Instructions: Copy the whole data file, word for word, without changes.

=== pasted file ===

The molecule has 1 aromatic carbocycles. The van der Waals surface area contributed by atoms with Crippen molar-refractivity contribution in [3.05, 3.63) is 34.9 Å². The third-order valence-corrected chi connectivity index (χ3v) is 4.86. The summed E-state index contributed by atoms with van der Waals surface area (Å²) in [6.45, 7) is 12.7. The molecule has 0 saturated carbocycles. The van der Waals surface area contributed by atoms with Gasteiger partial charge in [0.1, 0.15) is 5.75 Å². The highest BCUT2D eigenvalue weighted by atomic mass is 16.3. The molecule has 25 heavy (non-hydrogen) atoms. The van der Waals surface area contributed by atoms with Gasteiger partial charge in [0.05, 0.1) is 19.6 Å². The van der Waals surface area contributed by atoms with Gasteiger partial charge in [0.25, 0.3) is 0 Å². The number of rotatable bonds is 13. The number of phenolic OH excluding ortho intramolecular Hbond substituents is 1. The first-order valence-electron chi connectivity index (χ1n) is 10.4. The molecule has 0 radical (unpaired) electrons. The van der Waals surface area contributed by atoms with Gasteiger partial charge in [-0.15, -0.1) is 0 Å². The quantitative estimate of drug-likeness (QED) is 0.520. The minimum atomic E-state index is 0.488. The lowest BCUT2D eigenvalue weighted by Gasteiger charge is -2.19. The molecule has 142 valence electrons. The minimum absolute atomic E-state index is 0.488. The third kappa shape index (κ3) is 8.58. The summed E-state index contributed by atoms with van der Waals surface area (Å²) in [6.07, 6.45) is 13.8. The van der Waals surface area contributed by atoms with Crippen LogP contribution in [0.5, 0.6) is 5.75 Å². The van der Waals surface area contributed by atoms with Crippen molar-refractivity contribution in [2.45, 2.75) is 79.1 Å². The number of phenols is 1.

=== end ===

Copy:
The molecule has 1 aromatic carbocycles. The van der Waals surface area contributed by atoms with Crippen molar-refractivity contribution in [3.05, 3.63) is 34.9 Å². The third-order valence-corrected chi connectivity index (χ3v) is 4.86. The summed E-state index contributed by atoms with van der Waals surface area (Å²) in [6.45, 7) is 12.7. The molecule has 0 saturated carbocycles. The van der Waals surface area contributed by atoms with Gasteiger partial charge in [0.1, 0.15) is 5.75 Å². The highest BCUT2D eigenvalue weighted by atomic mass is 16.3. The molecule has 25 heavy (non-hydrogen) atoms. The van der Waals surface area contributed by atoms with Gasteiger partial charge in [0.05, 0.1) is 19.6 Å². The van der Waals surface area contributed by atoms with Gasteiger partial charge in [0.25, 0.3) is 0 Å². The number of rotatable bonds is 13. The number of phenolic OH excluding ortho intramolecular Hbond substituents is 1. The first-order valence-electron chi connectivity index (χ1n) is 10.4. The molecule has 0 radical (unpaired) electrons. The van der Waals surface area contributed by atoms with Gasteiger partial charge in [-0.15, -0.1) is 0 Å². The quantitative estimate of drug-likeness (QED) is 0.520. The minimum atomic E-state index is 0.488. The lowest BCUT2D eigenvalue weighted by Gasteiger charge is -2.19. The molecule has 142 valence electrons. The minimum absolute atomic E-state index is 0.488. The third kappa shape index (κ3) is 8.58. The summed E-state index contributed by atoms with van der Waals surface area (Å²) in [6.07, 6.45) is 13.8. The van der Waals surface area contributed by atoms with Crippen LogP contribution in [0.5, 0.6) is 5.75 Å². The van der Waals surface area contributed by atoms with Crippen molar-refractivity contribution in [2.45, 2.75) is 79.1 Å². The number of phenols is 1.